We typically see financial advisers favour diversified actively managed funds for their clients, which they use to build into their existing model portfolio strategy.
The range of risk-return profiles across the alternative sub-asset classes provides the ability for Advisers to incorporate alternative investments across the risk profile spectrum, customising their portfolios in line with suitable levels of risk and yield.
iPartners currently offers four diversified actively managed funds with varying investment strategies, specifically to enable investors and/or their advisers to tailor their portfolio in line with risk tolerance and investment objectives.
- Core Income Fund
- Conservative Income Fund
- Investment Fund
- Growth Fund
An important consideration when approaching portfolio construction is how much should be allocated to this asset type.
If we look to the global market for guidance, we can see that the role of alternatives in pension fund portfolios globally is increasing. According to the iPartners Alternative Assets Investments guide, alternatives made up 27% of pension fund asset allocations in 2017.
If the largest institutional investor allocations from some of our country’s most prominent investors are used as a guide, this would place the alternatives category weightings in the 15-20% category of portfolios. We suggest advisers consider using this as a baseline when looking at portfolio allocations.
This allocation can then be apportioned across ‘Growth’ type investments, such as Real Estate and Infrastructure assets, and ‘Defensive’ type investments, such as Private Credit, relative to the underlying risk profile’s strategic asset allocation.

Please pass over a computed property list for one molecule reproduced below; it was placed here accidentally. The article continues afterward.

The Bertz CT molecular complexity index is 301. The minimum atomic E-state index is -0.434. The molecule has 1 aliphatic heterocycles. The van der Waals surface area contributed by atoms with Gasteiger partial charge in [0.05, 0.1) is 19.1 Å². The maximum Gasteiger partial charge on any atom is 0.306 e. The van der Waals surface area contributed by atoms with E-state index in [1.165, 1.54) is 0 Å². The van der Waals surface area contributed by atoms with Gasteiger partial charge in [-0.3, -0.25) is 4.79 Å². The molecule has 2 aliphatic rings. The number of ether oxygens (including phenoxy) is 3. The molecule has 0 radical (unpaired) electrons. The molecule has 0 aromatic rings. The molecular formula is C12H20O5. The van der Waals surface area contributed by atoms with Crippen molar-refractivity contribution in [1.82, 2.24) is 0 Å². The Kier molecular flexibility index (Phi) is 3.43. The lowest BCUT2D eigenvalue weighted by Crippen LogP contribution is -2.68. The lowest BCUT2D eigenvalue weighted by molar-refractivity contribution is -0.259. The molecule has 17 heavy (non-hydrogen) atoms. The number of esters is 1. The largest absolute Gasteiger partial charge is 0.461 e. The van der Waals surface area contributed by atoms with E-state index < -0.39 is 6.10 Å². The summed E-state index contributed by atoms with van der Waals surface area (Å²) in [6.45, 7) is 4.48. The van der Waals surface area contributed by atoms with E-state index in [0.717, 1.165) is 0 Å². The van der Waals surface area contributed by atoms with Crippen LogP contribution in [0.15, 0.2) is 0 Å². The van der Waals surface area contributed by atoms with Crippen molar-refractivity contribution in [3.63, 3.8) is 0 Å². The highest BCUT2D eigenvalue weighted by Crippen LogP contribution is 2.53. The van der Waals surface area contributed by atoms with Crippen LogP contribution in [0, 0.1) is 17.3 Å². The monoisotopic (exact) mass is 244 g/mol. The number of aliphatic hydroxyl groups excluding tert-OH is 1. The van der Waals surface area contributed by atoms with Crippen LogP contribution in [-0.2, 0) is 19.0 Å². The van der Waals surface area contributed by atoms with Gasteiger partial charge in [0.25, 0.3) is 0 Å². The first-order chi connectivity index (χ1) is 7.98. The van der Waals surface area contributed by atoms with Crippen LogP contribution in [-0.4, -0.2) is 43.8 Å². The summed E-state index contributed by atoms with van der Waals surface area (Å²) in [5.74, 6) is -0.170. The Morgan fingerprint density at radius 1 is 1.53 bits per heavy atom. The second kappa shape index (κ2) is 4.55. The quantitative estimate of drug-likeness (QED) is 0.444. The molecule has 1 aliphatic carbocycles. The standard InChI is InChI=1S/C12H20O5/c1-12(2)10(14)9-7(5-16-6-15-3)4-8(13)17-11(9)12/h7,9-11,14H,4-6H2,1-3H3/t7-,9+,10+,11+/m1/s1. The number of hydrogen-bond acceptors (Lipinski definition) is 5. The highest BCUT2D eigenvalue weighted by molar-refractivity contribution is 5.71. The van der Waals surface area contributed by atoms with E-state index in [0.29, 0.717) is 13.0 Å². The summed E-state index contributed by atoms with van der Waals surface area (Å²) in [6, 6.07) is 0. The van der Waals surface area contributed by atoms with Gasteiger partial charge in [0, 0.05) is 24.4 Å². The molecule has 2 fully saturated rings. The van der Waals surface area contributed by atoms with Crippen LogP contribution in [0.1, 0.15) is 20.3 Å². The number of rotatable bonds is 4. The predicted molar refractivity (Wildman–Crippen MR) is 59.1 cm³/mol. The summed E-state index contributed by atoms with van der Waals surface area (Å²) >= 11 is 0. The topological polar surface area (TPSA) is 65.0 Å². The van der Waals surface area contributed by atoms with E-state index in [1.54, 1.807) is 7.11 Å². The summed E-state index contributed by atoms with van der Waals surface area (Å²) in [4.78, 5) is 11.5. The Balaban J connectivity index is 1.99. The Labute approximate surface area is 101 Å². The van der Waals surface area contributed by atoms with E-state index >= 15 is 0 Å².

In their report, KKR provided some proposed alternative asset allocation strategies.
- Enhancing the ‘60%‘ Capital Appreciation Component by reducing the allocation to public stocks to 40%, while adding 10% to Private Infrastructure and 10% to Private Real Estate.
- Enhancing the ‘40%’ Income and Hedge Component by reducing the traditional fixed income component to 30%, while adding 10% to Private Credit.
This proposed 40/30/30 portfolio theory, in place of the traditional 60/40 approach, is based on their forecasting of each scenario on a risk-adjusted nominal return basis, across inflationary environments:
The above outcomes, including higher overall returns and lower volatility, demonstrate the merits of the 40/30/30 approach and incorporating alternative investments into the mix.
So now that you have a better understanding of the Who, Why & How… the only question left is ‘When’ will you look to see how Alternative Assets can form part of your portfolio construction strategy.
iPartners provides self-directed and advised wholesale investors easy access to institutional-grade alternative assets for wealth creation, income generation and portfolio diversification while aligning all parties, offering complete transparency, and helping investors facilitate portfolio diversification with attractive risk/return parameters.
¹‘Regime Change: Enhancing the ‘Traditional’ Portfolio, Henry H. Mcvey, Racim Allouani. 19 May 2022
² ‘Preqin Special Report: The Future of Alternatives 2025 Survey’ Preqin. November 2020